What does being `the resident parent’ mean?

What does this actually mean???

Every time someone has told me they absolutely, positively have to be the resident parent I have always asked `What will a residence order allow you to do that you can’t do now?’

I usually get a blank stare. Or told something that isn’t true. Often that’s by the other side’s solicitor or barrister. If it’s a parent it’s usually something about being able to call the police and get the kids back if the non resident parent refuses to hand them over.

Problem is that it’s not true – if you want the thin blue line to get involved you’ll need an Emergency Protection Order (form C11) – covered in Section 44 of the Children Act. Or they’ll have to be convinced the child will suffer significant harm if not removed (that’s section 46). Most they’ll do (or the most they should do is a Welfare Check).

Pro-tip: Don’t think about trying to use these except in very, very extreme circumstances.

A resident parent has precisely no powers to demand a child is with them other than going through the courts – they are in exactly the same position as a non resident parent. Which is why if you phone 999 and demand your children are returned you’ve got a good chance of being told to speak to your solicitor and/or take it to court.

So in light of the above I present you with a comprehensive list of things that a resident parent can do that a non resident parent can’t. Here we go.

  1. A resident parent can remove a child from jurisdiction for up to 28 days without the permission of the non resident parent.
  2. That’s it.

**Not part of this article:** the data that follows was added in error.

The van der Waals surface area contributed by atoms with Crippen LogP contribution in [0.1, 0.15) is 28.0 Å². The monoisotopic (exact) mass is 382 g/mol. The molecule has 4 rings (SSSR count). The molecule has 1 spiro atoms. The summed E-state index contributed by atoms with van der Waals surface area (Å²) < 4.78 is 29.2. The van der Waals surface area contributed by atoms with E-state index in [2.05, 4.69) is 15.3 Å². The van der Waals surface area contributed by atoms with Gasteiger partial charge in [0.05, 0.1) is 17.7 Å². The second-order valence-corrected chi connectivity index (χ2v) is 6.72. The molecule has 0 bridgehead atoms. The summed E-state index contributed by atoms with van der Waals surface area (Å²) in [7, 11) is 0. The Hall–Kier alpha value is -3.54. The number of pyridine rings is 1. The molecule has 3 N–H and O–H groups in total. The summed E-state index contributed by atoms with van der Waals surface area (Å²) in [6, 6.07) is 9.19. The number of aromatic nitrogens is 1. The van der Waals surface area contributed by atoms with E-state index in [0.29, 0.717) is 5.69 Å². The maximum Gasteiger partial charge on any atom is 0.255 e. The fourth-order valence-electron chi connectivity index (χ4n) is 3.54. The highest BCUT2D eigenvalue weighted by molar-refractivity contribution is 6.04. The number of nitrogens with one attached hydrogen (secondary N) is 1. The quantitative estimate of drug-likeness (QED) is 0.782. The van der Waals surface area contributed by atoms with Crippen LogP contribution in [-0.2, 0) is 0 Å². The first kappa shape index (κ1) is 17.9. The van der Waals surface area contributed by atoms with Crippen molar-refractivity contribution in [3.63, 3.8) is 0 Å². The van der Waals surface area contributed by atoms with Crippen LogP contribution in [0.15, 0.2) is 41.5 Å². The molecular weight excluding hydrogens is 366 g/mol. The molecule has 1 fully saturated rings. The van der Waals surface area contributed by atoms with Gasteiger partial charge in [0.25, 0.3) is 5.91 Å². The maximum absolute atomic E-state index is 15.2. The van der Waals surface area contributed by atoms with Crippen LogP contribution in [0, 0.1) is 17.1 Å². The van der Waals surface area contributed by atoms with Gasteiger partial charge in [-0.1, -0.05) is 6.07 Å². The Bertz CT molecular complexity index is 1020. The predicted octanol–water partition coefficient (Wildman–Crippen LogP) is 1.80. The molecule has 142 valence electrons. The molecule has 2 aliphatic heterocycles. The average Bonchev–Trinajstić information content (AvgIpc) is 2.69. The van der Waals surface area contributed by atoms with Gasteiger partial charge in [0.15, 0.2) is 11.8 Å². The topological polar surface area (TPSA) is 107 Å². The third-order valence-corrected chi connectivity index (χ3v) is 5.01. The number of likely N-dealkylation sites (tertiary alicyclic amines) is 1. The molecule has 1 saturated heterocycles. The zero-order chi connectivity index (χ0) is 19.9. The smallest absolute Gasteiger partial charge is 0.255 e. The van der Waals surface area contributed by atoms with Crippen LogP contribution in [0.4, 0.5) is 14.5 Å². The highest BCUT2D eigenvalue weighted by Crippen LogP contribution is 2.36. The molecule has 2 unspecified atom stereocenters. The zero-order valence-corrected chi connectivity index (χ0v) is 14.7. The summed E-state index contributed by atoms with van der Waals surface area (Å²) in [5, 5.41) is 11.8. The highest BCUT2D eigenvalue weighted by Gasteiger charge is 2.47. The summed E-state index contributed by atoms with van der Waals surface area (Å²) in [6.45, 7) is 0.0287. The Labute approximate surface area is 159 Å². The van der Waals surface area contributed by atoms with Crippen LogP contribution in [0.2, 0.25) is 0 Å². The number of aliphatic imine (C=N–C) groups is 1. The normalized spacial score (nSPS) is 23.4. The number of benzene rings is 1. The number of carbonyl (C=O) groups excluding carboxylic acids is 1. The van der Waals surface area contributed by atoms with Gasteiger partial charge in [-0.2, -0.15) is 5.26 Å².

A non resident parent does need permission of the resident parent.

What’s the point then? Let’s be honest – it’s a nice title innit? You’re the RESIDENT parent. The main one. The boss. It doesn’t matter that little title means almost precisely nothing – doesn’t affect when your kids are with you, who is in charge, education, medicine or anything else like that. That doesn’t mean that many of the people and agencies you deal with will agree with me on this…but that’s their ig

So what do you do when you are faced with an ex who demands they get this title? Ask them (or their solicitor) What harm will the child come to if this order isn’t granted?’ Expect to be told something along the lines of It’s a well established principle’ (rubbish). `The law is clear on this‘ (Ask them which law – there ain’t one). `It reflects the reality on the ground‘ (irrelevant). `The order HAS to say who the child lives with‘ (no it doesn’t…).

The No Order’ principle states the court must start from the position that no order shall be made unless the court consider that doing so would be better for the child than making no order at all’– or in other words `Prove that an order is needed’.

Of course the `go to’ most solicitors will use for this is to say that such an order will make the primary carer (usually Mum) feel more secure if such an order is made which of course will impact the children.

So consider this. While a residence order is of little significance or relevance to you as a contact parent it is often the case it means a great deal to the primary carer.  With this in mind you can agree…or disagree that such an order should be made. You may wish to agree to such an order on the proviso that your goals for contact are agreed to. Otherwise you’ll have no option but to point out there is little benefit for such an order to be made.